Thin tellin (Macomangulus tenuis)
|Researched by||Michelle Carter||Refereed by||Admin|
|Authority||(da Costa, 1778)|
|Other common names||-||Synonyms||Angulus tenuis (da Costa, 1778)|
Recorded distribution in Britain and IrelandCommon around Britain and Ireland.
Global distributionFound off the Norwegian coasts to the Mediterranean and north-west coast of Africa.
HabitatThis species is found in fine sand from the middle of the shore to the shallow sublittoral. It buries to about 5-12 cm in the sand.
- The shell is thin and brittle.
- Grows to about 2-3 cm in length.
- Very attractive shades of pink and yellow.
- Shiny in appearance.
- Has a flattened profile.
- The right valve has two cardinal teeth, and a single anterior and posterior lateral.
- The left valve has two cardinal teeth and a single small posterior lateral.
- The pallial sinus is broadly oval with the lower edge fused with the pallial line.
Additional informationThis bivalve lies on the left valve buried in the first few centimeters of fine sand and is a suspension feeder. It has a long siphon that extends above the sand when feeding and young flatfishes often feed on the tips of the siphon. However, the bivalve is not killed and the siphon can grow back again.
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Christensen, J.M., 1980. Seashells. Bivalves of the British and Northern European Seas. Revised and adapted by Peter S. Dance. Hamondsworth: Penguin Books Ltd.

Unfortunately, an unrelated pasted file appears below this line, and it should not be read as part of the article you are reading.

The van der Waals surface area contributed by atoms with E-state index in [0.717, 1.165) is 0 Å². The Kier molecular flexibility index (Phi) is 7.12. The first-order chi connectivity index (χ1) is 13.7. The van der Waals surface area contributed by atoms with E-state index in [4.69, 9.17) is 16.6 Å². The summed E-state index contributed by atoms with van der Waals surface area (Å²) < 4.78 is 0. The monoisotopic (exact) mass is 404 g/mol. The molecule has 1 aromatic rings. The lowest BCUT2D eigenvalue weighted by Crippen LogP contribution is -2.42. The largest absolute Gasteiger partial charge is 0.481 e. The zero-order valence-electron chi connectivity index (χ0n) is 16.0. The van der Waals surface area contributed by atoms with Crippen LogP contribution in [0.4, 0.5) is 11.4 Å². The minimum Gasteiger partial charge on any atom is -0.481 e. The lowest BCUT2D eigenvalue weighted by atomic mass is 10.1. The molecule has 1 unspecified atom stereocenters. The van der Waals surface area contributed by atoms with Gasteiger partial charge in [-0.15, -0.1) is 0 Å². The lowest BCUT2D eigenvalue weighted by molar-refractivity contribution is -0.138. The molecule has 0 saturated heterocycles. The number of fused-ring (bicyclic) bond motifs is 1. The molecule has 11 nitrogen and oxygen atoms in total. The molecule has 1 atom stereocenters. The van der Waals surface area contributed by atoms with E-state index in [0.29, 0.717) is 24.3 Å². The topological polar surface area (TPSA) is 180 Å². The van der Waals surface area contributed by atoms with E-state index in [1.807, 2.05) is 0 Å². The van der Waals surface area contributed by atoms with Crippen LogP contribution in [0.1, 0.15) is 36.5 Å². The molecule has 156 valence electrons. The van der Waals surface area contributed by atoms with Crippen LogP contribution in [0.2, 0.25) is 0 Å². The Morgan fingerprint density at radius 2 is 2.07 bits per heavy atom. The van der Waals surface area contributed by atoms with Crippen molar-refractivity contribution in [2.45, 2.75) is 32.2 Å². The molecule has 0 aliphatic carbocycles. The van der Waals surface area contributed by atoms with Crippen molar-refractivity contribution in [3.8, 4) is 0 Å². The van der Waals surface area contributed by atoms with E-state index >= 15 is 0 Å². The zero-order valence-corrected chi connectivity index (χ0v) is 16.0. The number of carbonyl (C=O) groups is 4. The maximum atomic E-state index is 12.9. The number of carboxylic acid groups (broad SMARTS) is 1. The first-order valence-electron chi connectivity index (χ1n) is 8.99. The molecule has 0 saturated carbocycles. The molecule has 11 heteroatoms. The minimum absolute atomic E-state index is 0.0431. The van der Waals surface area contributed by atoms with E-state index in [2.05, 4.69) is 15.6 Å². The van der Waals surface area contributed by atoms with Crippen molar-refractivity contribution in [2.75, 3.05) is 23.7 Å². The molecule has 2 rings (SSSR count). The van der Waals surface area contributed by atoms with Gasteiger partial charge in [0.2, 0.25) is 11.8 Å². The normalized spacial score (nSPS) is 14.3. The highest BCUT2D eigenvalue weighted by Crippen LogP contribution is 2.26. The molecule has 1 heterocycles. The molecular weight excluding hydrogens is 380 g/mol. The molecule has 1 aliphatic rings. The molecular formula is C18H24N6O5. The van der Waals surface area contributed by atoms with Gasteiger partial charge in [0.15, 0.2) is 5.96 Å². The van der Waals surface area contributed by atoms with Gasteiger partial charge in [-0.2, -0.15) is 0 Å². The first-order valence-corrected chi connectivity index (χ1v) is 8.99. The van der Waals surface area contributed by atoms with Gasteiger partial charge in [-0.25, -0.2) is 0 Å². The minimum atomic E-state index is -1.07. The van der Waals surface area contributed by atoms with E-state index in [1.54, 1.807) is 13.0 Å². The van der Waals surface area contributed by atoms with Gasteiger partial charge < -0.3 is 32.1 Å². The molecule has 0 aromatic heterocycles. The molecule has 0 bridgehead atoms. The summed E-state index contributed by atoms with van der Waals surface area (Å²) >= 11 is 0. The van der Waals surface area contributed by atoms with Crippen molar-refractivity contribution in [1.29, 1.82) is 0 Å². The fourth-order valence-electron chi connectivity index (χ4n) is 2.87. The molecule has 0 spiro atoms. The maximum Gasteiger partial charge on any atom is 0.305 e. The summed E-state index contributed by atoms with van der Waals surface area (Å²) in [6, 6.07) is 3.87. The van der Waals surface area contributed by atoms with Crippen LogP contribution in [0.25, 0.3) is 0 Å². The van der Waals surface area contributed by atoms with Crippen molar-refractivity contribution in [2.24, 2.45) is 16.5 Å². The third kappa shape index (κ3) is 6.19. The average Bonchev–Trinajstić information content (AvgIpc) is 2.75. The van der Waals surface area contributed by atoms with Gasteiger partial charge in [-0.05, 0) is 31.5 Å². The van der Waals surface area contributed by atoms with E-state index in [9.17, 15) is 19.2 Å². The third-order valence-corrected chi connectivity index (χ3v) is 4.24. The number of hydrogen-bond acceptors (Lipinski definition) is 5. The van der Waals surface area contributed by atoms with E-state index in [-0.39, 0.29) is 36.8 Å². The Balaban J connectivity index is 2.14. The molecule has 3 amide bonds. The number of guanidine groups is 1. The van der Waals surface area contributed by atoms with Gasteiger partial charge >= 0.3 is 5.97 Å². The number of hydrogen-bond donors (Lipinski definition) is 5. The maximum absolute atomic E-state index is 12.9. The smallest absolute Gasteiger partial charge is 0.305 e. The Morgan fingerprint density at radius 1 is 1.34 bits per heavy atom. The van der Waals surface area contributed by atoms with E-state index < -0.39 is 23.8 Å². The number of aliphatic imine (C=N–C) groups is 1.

Fish, J.D. & Fish, S., 1996. A student's guide to the seashore. Cambridge: Cambridge University Press.
Hayward, P., Nelson-Smith, T. & Shields, C. 1996. Collins pocket guide. Sea shore of Britain and northern Europe. London: HarperCollins.
Hayward, P.J. & Ryland, J.S. (ed.) 1995b. Handbook of the marine fauna of North-West Europe. Oxford: Oxford University Press.
Howson, C.M. & Picton, B.E., 1997. The species directory of the marine fauna and flora of the British Isles and surrounding seas. Belfast: Ulster Museum. [Ulster Museum publication, no. 276.]
JNCC (Joint Nature Conservation Committee), 1999. Marine Environment Resource Mapping And Information Database (MERMAID): Marine Nature Conservation Review Survey Database. [on-line] http://www.jncc.gov.uk/mermaid
Tebble, N., 1966. British Bivalve Seashells. A Handbook for Identification. Edinburgh: British Museum (Natural History), Her Majesty's Stationary Office.
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Last Updated: 17/10/2005